In addition to my own tests, I reviewed the latest product testing results from two respected independent test labs, AV-Test and AV-Comparatives.

The latest Malware Protection Test available from AV-Comparatives was published in September 2019, giving us a recent indication of how each product is performing against malware.

McAfee scored a perfect malware protection rate of 100 percent placing joint first. Avast scored slightly lower, with a perfect score of 99.97 percent protection, still placing it in the top cluster of performers.

During September and October 2021, AV-Test evaluated several major security products for home users. Both McAfee and Avast received a perfect six for protection, performance, and usability.

So, the numbers from independent test labs give McAfee the slight edge over Avast, but show that Avast is still a top performer.

Another test run by both independent labs shows the number of times each software incorrectly identifies a file or app as a threat. The lower the number of false alarms, the better.

The test results from September show McAfee recorded two false positives while Avast had four.

Impact on PC performance

To test the impact of each antivirus on PC speed, I compared my own experience and recorded some numbers while running scans with both products. I also looked at some performance benchmarking tests from independent test labs.

To try out how each security suite performed on my own PC, I recorded the time to complete both a full scan and a quick scan. A full scan looks at every file on your machine, while a quick scan only looks at areas known to be most common for malware infections.

How long each scan takes depends on several factors including the number of files and volume of the data on your PC, the speed of your PC and the antivirus engine itself.

No valueMcAfeeAvast
Websitewww.mcafee.comwww.avast.com
Full Scan Time (minutes)22360
Full Scan # Items Scanned7850001870000
Full Scan CPU Utilization %10072
Full Scan Memory Utilization %75300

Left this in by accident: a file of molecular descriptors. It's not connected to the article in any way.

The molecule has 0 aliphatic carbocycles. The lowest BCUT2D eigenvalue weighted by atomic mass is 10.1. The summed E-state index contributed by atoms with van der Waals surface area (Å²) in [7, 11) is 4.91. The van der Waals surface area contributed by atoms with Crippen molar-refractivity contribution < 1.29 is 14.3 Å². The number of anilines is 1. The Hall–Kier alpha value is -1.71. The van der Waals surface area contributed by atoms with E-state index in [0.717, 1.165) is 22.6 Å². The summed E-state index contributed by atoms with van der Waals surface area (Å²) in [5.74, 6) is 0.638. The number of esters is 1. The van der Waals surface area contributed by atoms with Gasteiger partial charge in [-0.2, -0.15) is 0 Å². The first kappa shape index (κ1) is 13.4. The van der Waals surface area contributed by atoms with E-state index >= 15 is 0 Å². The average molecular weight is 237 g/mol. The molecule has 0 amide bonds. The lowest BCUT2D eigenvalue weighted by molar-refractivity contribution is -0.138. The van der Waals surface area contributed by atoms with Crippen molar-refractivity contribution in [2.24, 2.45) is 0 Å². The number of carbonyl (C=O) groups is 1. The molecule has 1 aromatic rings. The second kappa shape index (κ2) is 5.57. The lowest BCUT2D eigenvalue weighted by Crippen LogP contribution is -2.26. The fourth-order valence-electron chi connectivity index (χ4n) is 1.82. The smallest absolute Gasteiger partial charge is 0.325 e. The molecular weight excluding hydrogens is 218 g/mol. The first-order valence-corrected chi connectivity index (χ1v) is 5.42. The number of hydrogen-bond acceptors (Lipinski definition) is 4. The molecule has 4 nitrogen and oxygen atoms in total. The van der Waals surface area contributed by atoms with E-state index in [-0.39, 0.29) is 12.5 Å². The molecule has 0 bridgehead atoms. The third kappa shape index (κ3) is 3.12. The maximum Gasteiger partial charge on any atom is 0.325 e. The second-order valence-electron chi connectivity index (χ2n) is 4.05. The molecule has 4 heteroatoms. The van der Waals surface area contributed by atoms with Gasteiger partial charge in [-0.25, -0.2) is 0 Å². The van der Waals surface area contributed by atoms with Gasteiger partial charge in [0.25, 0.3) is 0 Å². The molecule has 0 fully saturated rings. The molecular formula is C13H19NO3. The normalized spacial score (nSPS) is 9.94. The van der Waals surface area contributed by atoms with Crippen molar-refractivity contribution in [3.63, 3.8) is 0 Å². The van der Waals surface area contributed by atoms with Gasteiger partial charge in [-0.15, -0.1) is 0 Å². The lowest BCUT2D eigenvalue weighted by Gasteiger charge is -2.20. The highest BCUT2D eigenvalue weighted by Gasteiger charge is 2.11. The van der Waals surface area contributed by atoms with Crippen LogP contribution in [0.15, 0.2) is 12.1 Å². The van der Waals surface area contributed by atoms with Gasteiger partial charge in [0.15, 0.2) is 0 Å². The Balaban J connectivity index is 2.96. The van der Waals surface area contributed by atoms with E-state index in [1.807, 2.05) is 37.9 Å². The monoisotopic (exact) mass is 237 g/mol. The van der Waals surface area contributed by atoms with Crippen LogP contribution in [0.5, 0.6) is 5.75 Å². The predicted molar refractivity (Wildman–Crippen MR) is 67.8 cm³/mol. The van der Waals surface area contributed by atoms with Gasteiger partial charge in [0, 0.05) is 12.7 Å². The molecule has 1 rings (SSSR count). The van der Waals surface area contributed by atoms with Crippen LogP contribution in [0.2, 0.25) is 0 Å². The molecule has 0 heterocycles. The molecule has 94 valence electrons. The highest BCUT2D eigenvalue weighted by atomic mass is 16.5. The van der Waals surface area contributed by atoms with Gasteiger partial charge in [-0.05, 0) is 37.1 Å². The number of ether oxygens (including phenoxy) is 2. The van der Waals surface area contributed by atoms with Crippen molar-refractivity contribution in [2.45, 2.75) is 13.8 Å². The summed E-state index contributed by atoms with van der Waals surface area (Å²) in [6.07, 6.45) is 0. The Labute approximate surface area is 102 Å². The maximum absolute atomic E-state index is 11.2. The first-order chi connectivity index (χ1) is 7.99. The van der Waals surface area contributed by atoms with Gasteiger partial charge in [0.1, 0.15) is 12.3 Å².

Full Scan Disk Utilization (seconds)25319
Control CPU Utilization % (no scan)1272
Control Memory Utilization % (no scan)1028
Control Disk Utilization (seconds) (no scan)6632
Quick Scan Time (seconds)63364
Quick Scan CPU Utilization %3942
Quick Scan Memory Utilization %7773
Quick Scan Disk Utilization %9125801
Best deal (per month)$3.33
SAVE $80 on a 2 year plan - 5 devices
$2.10
GET 66% off 2 year plans

I ran a full scan with Avast first in a time of 60 minutes which scanned 1870000 items. In comparison, McAfee took substantially longer at 223 minutes to scan 785000 items.

Later, I ran a quick scan with both programs. Avast timed just 146 seconds to complete the quick scan while McAfee took almost 4.5x longer to perform the task at 633 seconds.

I also recorded some data to see the numbers on how my PC’s resources were affected by both antivirus programs.

Avast recorded higher Control CPU and Control Memory utilization, but lower Control Disk utilization when idle (not performing a scan) compared to McAfee. During a full scan, Avast scored lower CPU and Memory utilization next to McAfee.

Independent AV labs’ performance tests measure how installing the antivirus impacts PC performance during eight common tasks:

  • Downloading files
  • Browsing websites
  • File copying: first and subsequent run
  • Installing/uninstalling applications
  • Archiving/unarchiving
  • Launching applications: first and subsequent run

Each task is given a rating between very fast and slow.